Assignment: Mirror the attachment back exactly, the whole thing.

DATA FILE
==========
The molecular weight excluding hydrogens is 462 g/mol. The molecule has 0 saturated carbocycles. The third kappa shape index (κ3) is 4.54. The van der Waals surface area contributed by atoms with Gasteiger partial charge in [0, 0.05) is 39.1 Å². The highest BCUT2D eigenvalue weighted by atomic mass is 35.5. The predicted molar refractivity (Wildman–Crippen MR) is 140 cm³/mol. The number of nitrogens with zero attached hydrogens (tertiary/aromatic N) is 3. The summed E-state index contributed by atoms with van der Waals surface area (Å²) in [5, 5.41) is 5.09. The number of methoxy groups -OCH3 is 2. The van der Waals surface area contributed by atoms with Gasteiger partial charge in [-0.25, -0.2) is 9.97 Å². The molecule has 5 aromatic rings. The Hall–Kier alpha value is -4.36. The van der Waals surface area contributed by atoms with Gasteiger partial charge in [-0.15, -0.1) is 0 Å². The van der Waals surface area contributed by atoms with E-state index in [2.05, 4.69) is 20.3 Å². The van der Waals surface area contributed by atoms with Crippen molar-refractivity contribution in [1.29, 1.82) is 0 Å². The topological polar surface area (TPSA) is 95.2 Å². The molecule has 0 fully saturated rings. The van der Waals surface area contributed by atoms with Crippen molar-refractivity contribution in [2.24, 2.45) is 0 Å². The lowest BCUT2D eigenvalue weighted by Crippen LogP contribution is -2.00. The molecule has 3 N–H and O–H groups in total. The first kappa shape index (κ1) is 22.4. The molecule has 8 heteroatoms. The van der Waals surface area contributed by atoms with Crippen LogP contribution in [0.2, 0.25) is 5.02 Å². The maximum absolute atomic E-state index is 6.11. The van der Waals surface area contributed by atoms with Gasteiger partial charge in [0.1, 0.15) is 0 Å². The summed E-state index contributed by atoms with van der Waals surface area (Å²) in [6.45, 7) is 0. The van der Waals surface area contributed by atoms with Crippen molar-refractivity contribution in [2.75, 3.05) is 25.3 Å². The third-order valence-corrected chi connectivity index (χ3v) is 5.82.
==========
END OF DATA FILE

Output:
The molecular weight excluding hydrogens is 462 g/mol. The molecule has 0 saturated carbocycles. The third kappa shape index (κ3) is 4.54. The van der Waals surface area contributed by atoms with Gasteiger partial charge in [0, 0.05) is 39.1 Å². The highest BCUT2D eigenvalue weighted by atomic mass is 35.5. The predicted molar refractivity (Wildman–Crippen MR) is 140 cm³/mol. The number of nitrogens with zero attached hydrogens (tertiary/aromatic N) is 3. The summed E-state index contributed by atoms with van der Waals surface area (Å²) in [5, 5.41) is 5.09. The number of methoxy groups -OCH3 is 2. The van der Waals surface area contributed by atoms with Gasteiger partial charge in [-0.25, -0.2) is 9.97 Å². The molecule has 5 aromatic rings. The Hall–Kier alpha value is -4.36. The van der Waals surface area contributed by atoms with Gasteiger partial charge in [-0.15, -0.1) is 0 Å². The van der Waals surface area contributed by atoms with E-state index in [2.05, 4.69) is 20.3 Å². The van der Waals surface area contributed by atoms with Crippen molar-refractivity contribution in [1.29, 1.82) is 0 Å². The topological polar surface area (TPSA) is 95.2 Å². The molecule has 0 fully saturated rings. The van der Waals surface area contributed by atoms with Crippen molar-refractivity contribution in [2.24, 2.45) is 0 Å². The lowest BCUT2D eigenvalue weighted by Crippen LogP contribution is -2.00. The molecule has 3 N–H and O–H groups in total. The first kappa shape index (κ1) is 22.4. The molecule has 8 heteroatoms. The van der Waals surface area contributed by atoms with Crippen LogP contribution in [0.2, 0.25) is 5.02 Å². The maximum absolute atomic E-state index is 6.11. The van der Waals surface area contributed by atoms with Gasteiger partial charge in [0.1, 0.15) is 0 Å². The summed E-state index contributed by atoms with van der Waals surface area (Å²) in [6.45, 7) is 0. The van der Waals surface area contributed by atoms with Crippen molar-refractivity contribution in [2.75, 3.05) is 25.3 Å². The third-order valence-corrected chi connectivity index (χ3v) is 5.82.